WikiLeaks founder Julian Assange fights US extradition with free speech argument

WikiLeaks founder Julian Assange's lawyers told London's High Court on Monday that he should not be extradited to the United States over the mass leak of secret U.S. documents as he may not be able to rely on his right to free speech.

Publication: 20.05.2024 - 14:48
WikiLeaks founder Julian Assange fights US extradition with free speech argument
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Hundreds of protesters gathered outside the court ahead of what could be the culmination of 13 years of legal battles, with two judges due to declare whether they are satisfied by U.S. assurances that Assange, 52, can rely on the First Amendment right if he is tried for spying in the U.S.

Assange's legal team say he could be on a plane across the Atlantic within 24 hours of the decision, but that he could also be released from jail, or find himself yet again bogged down in months of legal battles.

His lawyer Edward Fitzgerald said the judges should not accept the assurance given by U.S. prosecutors that Assange could seek to rely upon the rights and protections given under the First Amendment, as a U.S court would not be bound by this.

"We say this is a blatantly inadequate assurance," he told the court.

Fitzgerald accepted a separate assurance that Assange would not face the death penalty, saying the U.S. had provided an "unambiguous promise not to charge any capital offence".

The U.S. said its First Amendment assurances were sufficient.

James Lewis, representing the U.S. authorities, said in court documents that the assurance "cannot bind the courts", but that the U.S. courts would "take solemn notice and give effect so far as they are able to a promise given by the executive"


Protesters gathered outside the court early on Monday, tying yellow ribbons to the iron railings, holding placards and chanting "Free, free Julian Assange". In a plea to U.S. President Joe Biden, flags read "#Let him go Joe".

One protester, Emilia Butlin, 54, told Reuters she wanted to show solidarity: "He, with his work, has offered tremendous service to the public, informing them about what governments are doing in their name."

Assange's wife Stella appeared in court with his brother and father, but Assange stayed away for health reasons, Fitzgerald said.

WikiLeaks released hundreds of thousands of classified U.S. military documents on Washington's wars in Afghanistan and Iraq - the largest security breaches of their kind in U.S. military history - along with swathes of diplomatic cables.

In April 2010 it published a classified video showing a 2007 U.S. helicopter attack that killed a dozen people in the Iraqi capital, Baghdad, including two Reuters news staff.

The U.S. authorities want to put the Australian-born Assange on trial on 18 charges, nearly all under the Espionage Act, saying his actions with WikiLeaks were reckless, damaged national security, and endangered the lives of agents.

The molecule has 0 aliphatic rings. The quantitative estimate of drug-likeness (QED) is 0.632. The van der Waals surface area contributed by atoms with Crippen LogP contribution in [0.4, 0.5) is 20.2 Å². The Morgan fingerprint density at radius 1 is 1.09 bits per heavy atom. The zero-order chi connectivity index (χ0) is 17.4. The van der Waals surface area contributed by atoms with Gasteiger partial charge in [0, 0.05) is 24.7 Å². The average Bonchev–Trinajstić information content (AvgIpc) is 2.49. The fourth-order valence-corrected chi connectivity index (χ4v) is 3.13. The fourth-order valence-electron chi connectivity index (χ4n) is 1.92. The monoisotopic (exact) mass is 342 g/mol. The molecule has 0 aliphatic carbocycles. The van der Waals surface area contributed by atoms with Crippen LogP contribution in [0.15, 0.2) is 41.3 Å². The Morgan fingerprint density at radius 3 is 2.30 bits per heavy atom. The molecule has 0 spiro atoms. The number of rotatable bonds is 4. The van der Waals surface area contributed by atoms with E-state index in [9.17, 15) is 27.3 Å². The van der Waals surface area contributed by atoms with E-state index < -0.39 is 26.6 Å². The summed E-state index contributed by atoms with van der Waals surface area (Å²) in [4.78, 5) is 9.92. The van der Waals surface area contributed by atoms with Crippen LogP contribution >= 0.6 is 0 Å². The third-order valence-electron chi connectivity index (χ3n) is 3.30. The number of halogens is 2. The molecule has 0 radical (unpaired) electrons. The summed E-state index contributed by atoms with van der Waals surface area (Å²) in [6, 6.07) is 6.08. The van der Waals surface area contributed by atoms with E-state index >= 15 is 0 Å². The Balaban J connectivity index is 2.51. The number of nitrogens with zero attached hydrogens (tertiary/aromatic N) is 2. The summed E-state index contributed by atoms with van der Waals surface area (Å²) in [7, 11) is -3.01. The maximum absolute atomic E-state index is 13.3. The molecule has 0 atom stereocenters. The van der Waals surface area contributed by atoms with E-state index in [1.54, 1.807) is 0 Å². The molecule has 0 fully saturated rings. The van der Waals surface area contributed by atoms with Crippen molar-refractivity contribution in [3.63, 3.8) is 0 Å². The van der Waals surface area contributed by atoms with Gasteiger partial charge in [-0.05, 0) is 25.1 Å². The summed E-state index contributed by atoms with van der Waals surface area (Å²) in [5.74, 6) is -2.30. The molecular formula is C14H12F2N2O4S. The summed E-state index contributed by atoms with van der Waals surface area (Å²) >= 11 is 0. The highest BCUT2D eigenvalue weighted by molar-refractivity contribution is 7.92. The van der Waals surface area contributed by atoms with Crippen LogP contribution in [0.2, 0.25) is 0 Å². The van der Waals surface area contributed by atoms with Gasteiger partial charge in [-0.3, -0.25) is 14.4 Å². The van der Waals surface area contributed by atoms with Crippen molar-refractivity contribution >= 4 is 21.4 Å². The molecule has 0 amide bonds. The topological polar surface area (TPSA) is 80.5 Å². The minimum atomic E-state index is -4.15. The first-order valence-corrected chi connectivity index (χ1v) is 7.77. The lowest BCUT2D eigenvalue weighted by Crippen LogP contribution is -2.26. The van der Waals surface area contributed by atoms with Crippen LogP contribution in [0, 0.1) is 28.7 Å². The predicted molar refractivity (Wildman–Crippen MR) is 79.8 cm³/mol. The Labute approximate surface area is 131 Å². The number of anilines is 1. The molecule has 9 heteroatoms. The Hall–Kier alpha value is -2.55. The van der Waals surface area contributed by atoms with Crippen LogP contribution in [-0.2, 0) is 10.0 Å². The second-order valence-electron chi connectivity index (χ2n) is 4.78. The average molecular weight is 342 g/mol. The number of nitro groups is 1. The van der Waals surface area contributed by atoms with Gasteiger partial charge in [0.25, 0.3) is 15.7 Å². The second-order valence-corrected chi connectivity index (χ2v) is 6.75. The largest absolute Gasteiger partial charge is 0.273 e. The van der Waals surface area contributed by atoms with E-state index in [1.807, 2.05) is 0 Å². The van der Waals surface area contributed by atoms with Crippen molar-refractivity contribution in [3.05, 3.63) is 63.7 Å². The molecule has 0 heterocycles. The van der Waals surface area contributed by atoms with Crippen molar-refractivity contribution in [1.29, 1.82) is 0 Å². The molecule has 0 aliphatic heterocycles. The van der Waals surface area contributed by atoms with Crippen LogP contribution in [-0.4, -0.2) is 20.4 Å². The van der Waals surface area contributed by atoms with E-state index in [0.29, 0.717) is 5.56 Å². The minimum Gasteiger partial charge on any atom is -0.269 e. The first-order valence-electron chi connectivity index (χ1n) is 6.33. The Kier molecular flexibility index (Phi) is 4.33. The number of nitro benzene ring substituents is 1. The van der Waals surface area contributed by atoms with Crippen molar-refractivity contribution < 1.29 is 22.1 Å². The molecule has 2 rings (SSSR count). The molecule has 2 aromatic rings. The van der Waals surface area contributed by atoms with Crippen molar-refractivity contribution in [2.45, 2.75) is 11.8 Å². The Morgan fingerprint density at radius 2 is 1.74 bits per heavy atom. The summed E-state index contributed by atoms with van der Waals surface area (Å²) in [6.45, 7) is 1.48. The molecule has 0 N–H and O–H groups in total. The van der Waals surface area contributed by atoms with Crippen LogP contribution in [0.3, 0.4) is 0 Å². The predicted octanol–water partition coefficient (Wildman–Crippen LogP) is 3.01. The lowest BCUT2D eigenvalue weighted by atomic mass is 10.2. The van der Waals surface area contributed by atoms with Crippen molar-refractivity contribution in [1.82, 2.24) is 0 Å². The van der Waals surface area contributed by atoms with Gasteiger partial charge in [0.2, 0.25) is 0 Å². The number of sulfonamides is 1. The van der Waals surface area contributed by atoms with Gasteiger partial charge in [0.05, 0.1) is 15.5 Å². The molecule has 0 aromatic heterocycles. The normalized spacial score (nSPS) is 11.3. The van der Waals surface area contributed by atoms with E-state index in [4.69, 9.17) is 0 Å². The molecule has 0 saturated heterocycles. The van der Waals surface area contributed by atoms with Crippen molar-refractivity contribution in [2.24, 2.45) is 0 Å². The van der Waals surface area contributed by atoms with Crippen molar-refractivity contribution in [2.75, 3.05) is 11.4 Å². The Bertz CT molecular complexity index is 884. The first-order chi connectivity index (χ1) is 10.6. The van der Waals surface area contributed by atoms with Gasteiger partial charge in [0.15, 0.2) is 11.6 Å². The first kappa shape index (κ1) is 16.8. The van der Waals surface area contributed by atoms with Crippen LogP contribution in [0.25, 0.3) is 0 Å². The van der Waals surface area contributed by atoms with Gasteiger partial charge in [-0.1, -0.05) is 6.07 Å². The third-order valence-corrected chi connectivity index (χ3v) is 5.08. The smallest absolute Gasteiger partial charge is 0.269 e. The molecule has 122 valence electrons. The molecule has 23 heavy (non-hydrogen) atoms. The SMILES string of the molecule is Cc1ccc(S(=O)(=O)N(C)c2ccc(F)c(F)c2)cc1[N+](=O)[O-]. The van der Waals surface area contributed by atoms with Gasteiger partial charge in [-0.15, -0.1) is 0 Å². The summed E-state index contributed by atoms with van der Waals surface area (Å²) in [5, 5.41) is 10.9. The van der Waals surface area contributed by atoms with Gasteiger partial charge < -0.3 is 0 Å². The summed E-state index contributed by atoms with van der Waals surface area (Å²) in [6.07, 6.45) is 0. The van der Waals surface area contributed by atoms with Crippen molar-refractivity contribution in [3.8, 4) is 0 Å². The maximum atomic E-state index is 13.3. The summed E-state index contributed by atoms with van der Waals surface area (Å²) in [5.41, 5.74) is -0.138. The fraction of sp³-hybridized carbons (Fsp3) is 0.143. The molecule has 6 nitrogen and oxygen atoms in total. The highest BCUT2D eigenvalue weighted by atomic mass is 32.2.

His many global supporters call the prosecution a travesty, an assault on journalism and free speech, and revenge for causing embarrassment. Calls for the case to be dropped have come from human rights groups, media bodies and Australian Prime Minister Anthony Albanese, along with other political leaders.


Assange was first arrested in Britain in 2010 on a Swedish warrant over sex crime allegations that were later dropped.

Since then, he has been variously under house arrest, holed up in Ecuador's embassy in London for seven years and, since 2019, held in the Belmarsh top security jail, latterly while awaiting a ruling on his extradition.

If the High Court rules the extradition can go ahead, Assange's legal avenues in Britain are exhausted, and his lawyers will immediately turn to the European Court of Human Rights for an emergency injunction blocking deportation pending a full hearing by that court.

If the judges reject the U.S. assurances, Assange will have permission to appeal his extradition case and the appeal might not be heard until next year.

The judges might also have decided to consider not only whether Assange can appeal but also the substance of that appeal. If they find in his favour in those circumstances, he could be released.

"We hope that the courts do the right thing today and find in Julian’s favour. But if they don’t, we will seek an emergency injunction from the European Court of Human Rights," said Stella Assange, who married him in Belmarsh in 2022.

She has said that, whatever the outcome, she would continue to fight for his liberty. If he is freed, she said she would follow him to Australia or wherever he was safe. If he is extradited, she said all the psychiatric evidence presented at court had concluded he was at serious risk of suicide.

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